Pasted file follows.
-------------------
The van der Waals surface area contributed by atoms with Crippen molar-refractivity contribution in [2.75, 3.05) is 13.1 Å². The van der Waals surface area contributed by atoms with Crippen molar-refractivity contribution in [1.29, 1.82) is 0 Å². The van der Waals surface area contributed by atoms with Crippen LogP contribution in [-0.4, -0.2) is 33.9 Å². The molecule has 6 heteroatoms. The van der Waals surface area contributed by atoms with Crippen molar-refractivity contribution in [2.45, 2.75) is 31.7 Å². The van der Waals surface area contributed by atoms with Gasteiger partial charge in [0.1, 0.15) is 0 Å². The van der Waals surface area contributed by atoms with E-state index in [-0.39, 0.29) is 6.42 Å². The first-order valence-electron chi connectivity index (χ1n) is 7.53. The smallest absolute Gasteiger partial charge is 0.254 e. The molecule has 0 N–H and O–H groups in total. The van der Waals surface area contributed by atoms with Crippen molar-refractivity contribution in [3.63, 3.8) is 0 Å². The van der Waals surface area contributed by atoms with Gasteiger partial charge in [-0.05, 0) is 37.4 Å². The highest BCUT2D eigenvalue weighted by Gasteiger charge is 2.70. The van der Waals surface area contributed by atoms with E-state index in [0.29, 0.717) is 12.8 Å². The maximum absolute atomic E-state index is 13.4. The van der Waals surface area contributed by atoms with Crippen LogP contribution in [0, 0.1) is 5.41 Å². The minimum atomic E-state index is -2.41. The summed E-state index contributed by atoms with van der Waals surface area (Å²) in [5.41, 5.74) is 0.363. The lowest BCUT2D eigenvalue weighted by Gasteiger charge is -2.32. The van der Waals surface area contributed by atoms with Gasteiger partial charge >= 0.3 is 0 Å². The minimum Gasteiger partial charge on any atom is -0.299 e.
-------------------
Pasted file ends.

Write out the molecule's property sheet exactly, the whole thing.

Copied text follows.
The van der Waals surface area contributed by atoms with Crippen molar-refractivity contribution in [2.75, 3.05) is 13.1 Å². The van der Waals surface area contributed by atoms with Crippen molar-refractivity contribution in [1.29, 1.82) is 0 Å². The van der Waals surface area contributed by atoms with Crippen LogP contribution in [-0.4, -0.2) is 33.9 Å². The molecule has 6 heteroatoms. The van der Waals surface area contributed by atoms with Crippen molar-refractivity contribution in [2.45, 2.75) is 31.7 Å². The van der Waals surface area contributed by atoms with Gasteiger partial charge in [0.1, 0.15) is 0 Å². The van der Waals surface area contributed by atoms with E-state index in [-0.39, 0.29) is 6.42 Å². The first-order valence-electron chi connectivity index (χ1n) is 7.53. The smallest absolute Gasteiger partial charge is 0.254 e. The molecule has 0 N–H and O–H groups in total. The van der Waals surface area contributed by atoms with Crippen molar-refractivity contribution in [3.63, 3.8) is 0 Å². The van der Waals surface area contributed by atoms with Gasteiger partial charge in [-0.05, 0) is 37.4 Å². The highest BCUT2D eigenvalue weighted by Gasteiger charge is 2.70. The van der Waals surface area contributed by atoms with E-state index in [0.29, 0.717) is 12.8 Å². The maximum absolute atomic E-state index is 13.4. The van der Waals surface area contributed by atoms with Crippen LogP contribution in [0, 0.1) is 5.41 Å². The minimum atomic E-state index is -2.41. The summed E-state index contributed by atoms with van der Waals surface area (Å²) in [5.41, 5.74) is 0.363. The lowest BCUT2D eigenvalue weighted by Gasteiger charge is -2.32. The van der Waals surface area contributed by atoms with Gasteiger partial charge >= 0.3 is 0 Å². The minimum Gasteiger partial charge on any atom is -0.299 e.